Report: Global electricity emissions set to decline this year due to solar and wind boom

These are headline findings from the Global Electricity Review, published today (8 May) by energy and climate think-tank Ember. It analyses data from the majority of the world’s nations, collectively representing more than 92% of global electricity demand.

According to the review, 30% of the world’s electricity generation in 2023 was renewable. A further 10% was nuclear.

Ember tracked a 23% increase in solar electricity generation year-on-year for 2023. More than twice as much new electricity generation was provided during the year by solar than by coal, largely due to a surge in installations in the second half of the year.

Additionally recorded is a 10% year-on-year increase in wind generation growth.

This means that wind has scaled more rapidly than any other sources of electricity generation in history, surpassing the 1,000TWh per year mark within eight years. Comparatively, this milestone took 12 years in nuclear and wind, 32 years in coal and 28 in gas.

‘A crucial turning point’

Historically, while renewable and nuclear electricity generation rates have increased, so too have rates of fossil fuel generation – largely to keep pace with increasing electricity demand.

Ember did record an 0.8% increase in fossil fuel generation in 2023 and foresees a boom in demand in the coming years to account for emerging electrified technologies such as electric vehicles, heat pumps and hydrogen production facilities.

Growth in data centres to account for the digital revolution, plus the addition of more air conditioning and cooling, will also increase global electricity demand.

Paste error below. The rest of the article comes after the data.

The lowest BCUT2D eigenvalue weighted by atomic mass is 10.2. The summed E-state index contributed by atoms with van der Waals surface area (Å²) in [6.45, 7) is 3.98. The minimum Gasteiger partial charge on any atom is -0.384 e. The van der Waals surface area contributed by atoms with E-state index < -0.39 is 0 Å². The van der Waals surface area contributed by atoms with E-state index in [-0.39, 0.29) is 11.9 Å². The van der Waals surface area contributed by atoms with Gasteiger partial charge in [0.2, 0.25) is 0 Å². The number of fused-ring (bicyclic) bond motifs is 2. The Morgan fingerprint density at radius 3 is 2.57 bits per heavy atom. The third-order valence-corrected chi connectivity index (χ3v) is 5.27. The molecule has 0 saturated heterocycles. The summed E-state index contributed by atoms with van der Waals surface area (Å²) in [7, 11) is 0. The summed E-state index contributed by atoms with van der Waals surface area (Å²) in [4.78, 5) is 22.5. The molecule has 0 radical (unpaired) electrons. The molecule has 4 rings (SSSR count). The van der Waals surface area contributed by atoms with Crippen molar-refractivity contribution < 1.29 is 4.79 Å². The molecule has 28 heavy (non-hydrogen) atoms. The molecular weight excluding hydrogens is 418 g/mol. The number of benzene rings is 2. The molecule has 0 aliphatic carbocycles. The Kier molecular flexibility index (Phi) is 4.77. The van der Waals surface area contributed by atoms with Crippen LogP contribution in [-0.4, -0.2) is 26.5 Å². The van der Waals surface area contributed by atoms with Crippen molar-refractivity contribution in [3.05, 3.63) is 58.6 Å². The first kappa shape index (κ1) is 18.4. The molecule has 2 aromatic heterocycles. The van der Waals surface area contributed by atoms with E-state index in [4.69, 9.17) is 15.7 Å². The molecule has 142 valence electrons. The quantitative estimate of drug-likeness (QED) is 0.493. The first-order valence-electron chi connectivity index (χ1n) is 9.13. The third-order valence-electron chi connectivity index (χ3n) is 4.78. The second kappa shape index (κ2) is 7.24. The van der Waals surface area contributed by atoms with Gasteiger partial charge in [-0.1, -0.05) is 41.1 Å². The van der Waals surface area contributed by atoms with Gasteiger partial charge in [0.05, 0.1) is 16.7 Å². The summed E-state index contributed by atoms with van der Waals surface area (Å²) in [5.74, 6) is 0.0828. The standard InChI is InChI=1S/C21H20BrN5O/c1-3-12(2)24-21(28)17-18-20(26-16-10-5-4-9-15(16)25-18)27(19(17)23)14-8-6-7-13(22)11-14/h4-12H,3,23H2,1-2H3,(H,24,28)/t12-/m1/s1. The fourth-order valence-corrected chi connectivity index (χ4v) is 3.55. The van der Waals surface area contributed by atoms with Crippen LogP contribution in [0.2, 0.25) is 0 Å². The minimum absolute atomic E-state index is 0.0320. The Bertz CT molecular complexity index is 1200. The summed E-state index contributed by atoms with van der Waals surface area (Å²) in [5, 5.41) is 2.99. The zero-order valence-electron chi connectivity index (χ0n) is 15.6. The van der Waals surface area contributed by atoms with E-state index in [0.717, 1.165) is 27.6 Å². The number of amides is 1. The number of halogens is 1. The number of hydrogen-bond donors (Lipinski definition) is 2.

Nonetheless, Ember’s analysts believe that “a new era” of “permanent” decline in power sector emissions is likely to begin in 2024. This would be a “major turning point”.

The analysts note that half of the world’s economies have already passed peak electricity generation from fossil fuels. Most other economies will likely turn to cleaner options as they decrease in costs, and as governments and investors seek to make good on their climate commitments.

The pace of the decline in emissions from power will be shaped by decisions made by world leaders, Ember notes, with current plans not aligned with the Paris Agreement’s 1.5C trajectory.

The UN’s most recent annual climate summit saw hundreds of nations rallying behind a global ambition to treble the world’s renewable generation capacity and double the annual rate of energy efficiency improvements by 2030. This top-line pledge must now be built out with appropriate supporting policies tackling issues such as supply chain constraints, planning and permitting hurdles and grid connection delays.

Ember’s global insights programme director Dave Jones said: “There’s an unprecedented opportunity for countries that choose to be at the forefront of the clean energy future.

“Expanding clean electricity not only helps to decarbonise the power sector. It also provides the step up in supply needed to electrify the whole economy; and that’s the real game-changer for the climate.”

Last week, a separate analysis from Wood McKenzie warned that a five-year delay to the global energy transition away from fossil fuels could result in the global average temperature rising to 3C above pre-industrial levels. This level of delay is not unthinkable, with some world leaders retreating from green spending amid economic downturn and some nations pausing or watering down action against a backdrop of elections.

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